Wood burning pollution in southern Chile: PM2.5 source apportionment using CMB and molecular markersRevista : Environmental Pollution
Volumen : 225
Páginas : 514-523
Tipo de publicación : ISI Ir a publicación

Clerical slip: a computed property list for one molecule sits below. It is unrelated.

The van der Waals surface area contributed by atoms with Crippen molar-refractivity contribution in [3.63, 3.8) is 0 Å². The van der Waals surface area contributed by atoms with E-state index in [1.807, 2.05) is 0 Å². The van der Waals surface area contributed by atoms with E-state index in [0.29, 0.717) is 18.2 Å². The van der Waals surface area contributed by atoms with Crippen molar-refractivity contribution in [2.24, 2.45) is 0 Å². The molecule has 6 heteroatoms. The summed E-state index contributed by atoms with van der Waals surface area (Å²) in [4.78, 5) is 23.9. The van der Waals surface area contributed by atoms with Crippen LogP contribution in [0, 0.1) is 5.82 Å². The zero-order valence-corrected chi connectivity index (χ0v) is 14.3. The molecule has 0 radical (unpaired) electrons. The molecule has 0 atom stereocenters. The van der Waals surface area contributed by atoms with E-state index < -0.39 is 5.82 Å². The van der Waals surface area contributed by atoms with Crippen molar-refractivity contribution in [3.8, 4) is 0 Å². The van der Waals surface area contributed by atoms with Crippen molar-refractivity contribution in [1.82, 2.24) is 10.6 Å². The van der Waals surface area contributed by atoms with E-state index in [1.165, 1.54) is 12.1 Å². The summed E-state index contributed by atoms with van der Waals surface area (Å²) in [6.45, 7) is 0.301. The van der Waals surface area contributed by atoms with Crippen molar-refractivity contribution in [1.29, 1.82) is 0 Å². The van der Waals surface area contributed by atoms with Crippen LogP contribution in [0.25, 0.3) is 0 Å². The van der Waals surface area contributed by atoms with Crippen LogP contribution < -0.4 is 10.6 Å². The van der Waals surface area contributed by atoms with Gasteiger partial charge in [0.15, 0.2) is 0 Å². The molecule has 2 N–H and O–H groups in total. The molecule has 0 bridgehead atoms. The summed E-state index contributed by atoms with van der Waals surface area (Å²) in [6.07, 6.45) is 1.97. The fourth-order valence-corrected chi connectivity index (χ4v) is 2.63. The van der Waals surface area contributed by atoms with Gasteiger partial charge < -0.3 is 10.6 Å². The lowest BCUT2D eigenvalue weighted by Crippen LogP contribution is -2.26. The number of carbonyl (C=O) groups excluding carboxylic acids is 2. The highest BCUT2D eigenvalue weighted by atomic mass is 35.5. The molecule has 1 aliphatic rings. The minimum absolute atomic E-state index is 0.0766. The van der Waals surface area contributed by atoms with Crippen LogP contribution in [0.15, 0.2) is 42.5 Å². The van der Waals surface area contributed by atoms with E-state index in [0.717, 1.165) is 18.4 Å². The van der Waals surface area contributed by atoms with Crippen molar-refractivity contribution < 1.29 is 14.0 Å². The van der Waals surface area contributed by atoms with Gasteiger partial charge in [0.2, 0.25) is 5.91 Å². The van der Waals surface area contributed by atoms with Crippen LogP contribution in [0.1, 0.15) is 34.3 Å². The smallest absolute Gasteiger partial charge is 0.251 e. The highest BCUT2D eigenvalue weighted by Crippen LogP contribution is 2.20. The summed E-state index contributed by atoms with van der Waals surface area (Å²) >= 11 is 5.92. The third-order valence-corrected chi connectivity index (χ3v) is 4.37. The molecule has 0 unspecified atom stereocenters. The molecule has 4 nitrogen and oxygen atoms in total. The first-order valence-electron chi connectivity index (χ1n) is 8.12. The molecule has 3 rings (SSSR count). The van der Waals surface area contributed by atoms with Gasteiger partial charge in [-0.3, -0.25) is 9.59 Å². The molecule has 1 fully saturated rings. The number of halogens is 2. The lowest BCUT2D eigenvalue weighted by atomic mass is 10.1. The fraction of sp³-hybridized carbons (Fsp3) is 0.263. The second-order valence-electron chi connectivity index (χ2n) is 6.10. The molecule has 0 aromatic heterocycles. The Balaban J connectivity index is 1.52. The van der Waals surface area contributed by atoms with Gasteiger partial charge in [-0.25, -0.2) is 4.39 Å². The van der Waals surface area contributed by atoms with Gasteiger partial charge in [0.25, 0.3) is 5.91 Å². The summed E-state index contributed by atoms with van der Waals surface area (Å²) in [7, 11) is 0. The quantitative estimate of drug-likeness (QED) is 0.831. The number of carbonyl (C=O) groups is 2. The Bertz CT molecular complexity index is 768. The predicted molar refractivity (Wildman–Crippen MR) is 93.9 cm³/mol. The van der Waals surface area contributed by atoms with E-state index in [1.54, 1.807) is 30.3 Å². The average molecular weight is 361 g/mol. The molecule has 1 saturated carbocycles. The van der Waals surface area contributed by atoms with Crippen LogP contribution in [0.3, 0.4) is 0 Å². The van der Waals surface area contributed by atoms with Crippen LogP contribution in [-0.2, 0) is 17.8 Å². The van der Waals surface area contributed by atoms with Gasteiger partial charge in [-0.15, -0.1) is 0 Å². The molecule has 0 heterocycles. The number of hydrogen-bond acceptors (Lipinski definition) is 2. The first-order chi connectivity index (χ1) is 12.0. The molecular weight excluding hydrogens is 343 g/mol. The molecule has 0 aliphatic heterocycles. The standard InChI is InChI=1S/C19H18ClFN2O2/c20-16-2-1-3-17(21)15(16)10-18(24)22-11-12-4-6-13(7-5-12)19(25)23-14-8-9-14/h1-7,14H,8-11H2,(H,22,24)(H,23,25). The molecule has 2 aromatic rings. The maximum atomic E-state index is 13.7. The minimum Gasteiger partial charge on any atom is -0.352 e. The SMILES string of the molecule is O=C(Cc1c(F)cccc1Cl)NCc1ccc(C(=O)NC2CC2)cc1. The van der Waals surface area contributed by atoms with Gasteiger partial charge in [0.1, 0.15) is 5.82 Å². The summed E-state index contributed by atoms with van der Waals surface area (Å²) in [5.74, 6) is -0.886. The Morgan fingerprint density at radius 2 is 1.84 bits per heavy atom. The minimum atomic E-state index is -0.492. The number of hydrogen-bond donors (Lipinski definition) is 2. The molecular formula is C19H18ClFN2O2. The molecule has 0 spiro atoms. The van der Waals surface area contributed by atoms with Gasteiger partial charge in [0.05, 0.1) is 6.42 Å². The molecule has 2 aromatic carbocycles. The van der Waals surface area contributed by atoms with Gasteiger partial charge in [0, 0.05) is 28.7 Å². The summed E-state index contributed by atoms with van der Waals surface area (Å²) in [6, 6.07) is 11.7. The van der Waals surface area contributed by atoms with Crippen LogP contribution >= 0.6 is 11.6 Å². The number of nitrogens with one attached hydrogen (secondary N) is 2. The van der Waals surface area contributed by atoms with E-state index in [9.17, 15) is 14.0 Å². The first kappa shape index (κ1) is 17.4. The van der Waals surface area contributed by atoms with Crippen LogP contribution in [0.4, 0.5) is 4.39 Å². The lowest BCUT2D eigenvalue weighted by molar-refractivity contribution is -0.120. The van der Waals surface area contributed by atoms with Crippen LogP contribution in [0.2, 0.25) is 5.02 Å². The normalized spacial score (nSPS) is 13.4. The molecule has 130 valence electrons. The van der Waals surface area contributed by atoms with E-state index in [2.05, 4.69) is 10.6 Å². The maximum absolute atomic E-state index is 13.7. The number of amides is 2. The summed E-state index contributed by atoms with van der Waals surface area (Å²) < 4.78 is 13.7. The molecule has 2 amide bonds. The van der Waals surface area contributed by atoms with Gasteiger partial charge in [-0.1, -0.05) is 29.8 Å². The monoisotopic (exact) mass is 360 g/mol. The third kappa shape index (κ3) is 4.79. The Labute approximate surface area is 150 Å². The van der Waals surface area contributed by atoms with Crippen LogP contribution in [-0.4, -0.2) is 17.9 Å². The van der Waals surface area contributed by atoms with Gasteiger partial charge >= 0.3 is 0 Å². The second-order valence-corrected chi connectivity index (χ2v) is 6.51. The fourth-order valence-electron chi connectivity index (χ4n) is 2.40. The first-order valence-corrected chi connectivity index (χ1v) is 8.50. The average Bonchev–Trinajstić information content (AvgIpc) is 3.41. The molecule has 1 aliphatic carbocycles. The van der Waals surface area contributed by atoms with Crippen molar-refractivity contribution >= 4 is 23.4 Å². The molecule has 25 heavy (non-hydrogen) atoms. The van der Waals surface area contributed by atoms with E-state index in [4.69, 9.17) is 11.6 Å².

Temuco is a mid-size city representative of severe wood smoke pollution in southern Chile; i.e., ambient24-h PM2.5 concentrations have exceeded 150 mg/m3 in the winter season and the top concentrationreached 372 mg/m3 in 2010. Annual mean concentrations have decreased but are still above 30 mg/m3. Forthe very first time, a molecular marker source apportionment of ambient organic carbon (OC) and PM2.5was conducted in Temuco. Primary resolved sources for PM2.5 were wood smoke (37.5%), coal combustion(4.4%), diesel vehicles (3.3%), dust (2.2%) and vegetative detritus (0.7%). Secondary inorganicPM2.5 (sulfates, nitrates and ammonium) contributed 4.8% and unresolved organic aerosols (generatedfrom volatile emissions from incomplete wood combustion), including secondary organic aerosols,contributed 47.1%. Adding the contributions of unresolved organic aerosols to those from primary woodsmoke implies that wood burning is responsible for 84.6% of the ambient PM2.5 in Temuco. This predominanceof wood smoke is ultimately due to widespread poverty and a lack of efficient householdheating methods. The government has been implementing emission abatement policies but achievingcompliance with ambient air quality standards for PM2.5 in southern Chile remains a challenge.